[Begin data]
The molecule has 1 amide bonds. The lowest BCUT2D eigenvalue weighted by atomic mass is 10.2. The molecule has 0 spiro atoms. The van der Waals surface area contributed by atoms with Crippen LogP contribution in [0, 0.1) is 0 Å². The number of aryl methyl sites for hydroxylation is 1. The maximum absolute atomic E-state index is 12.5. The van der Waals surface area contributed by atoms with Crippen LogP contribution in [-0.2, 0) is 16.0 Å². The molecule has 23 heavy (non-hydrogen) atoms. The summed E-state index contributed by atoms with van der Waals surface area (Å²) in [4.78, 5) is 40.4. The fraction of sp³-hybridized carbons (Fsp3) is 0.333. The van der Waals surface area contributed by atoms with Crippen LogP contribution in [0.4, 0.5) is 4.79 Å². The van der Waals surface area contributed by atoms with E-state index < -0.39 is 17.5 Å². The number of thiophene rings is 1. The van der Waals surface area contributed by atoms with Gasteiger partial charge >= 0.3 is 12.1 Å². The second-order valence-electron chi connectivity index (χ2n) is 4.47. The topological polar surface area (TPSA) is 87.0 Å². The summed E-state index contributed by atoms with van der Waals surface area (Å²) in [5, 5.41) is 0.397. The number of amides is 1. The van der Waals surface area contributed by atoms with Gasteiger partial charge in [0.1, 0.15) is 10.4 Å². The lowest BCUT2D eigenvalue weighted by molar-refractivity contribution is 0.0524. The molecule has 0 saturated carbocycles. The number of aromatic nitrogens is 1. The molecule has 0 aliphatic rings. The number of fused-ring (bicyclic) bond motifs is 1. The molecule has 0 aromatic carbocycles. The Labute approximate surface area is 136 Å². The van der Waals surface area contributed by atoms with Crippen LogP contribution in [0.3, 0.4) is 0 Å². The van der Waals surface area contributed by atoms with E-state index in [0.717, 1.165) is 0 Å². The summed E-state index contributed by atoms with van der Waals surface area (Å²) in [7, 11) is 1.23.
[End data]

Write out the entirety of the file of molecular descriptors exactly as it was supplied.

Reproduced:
The molecule has 1 amide bonds. The lowest BCUT2D eigenvalue weighted by atomic mass is 10.2. The molecule has 0 spiro atoms. The van der Waals surface area contributed by atoms with Crippen LogP contribution in [0, 0.1) is 0 Å². The number of aryl methyl sites for hydroxylation is 1. The maximum absolute atomic E-state index is 12.5. The van der Waals surface area contributed by atoms with Crippen LogP contribution in [-0.2, 0) is 16.0 Å². The molecule has 23 heavy (non-hydrogen) atoms. The summed E-state index contributed by atoms with van der Waals surface area (Å²) in [4.78, 5) is 40.4. The fraction of sp³-hybridized carbons (Fsp3) is 0.333. The van der Waals surface area contributed by atoms with Crippen LogP contribution in [0.4, 0.5) is 4.79 Å². The van der Waals surface area contributed by atoms with E-state index < -0.39 is 17.5 Å². The number of thiophene rings is 1. The van der Waals surface area contributed by atoms with Gasteiger partial charge >= 0.3 is 12.1 Å². The second-order valence-electron chi connectivity index (χ2n) is 4.47. The topological polar surface area (TPSA) is 87.0 Å². The summed E-state index contributed by atoms with van der Waals surface area (Å²) in [5, 5.41) is 0.397. The number of amides is 1. The van der Waals surface area contributed by atoms with Gasteiger partial charge in [0.1, 0.15) is 10.4 Å². The lowest BCUT2D eigenvalue weighted by molar-refractivity contribution is 0.0524. The molecule has 0 saturated carbocycles. The number of aromatic nitrogens is 1. The molecule has 0 aliphatic rings. The number of fused-ring (bicyclic) bond motifs is 1. The molecule has 0 aromatic carbocycles. The Labute approximate surface area is 136 Å². The van der Waals surface area contributed by atoms with Crippen LogP contribution in [0.3, 0.4) is 0 Å². The van der Waals surface area contributed by atoms with E-state index in [0.717, 1.165) is 0 Å². The summed E-state index contributed by atoms with van der Waals surface area (Å²) in [7, 11) is 1.23.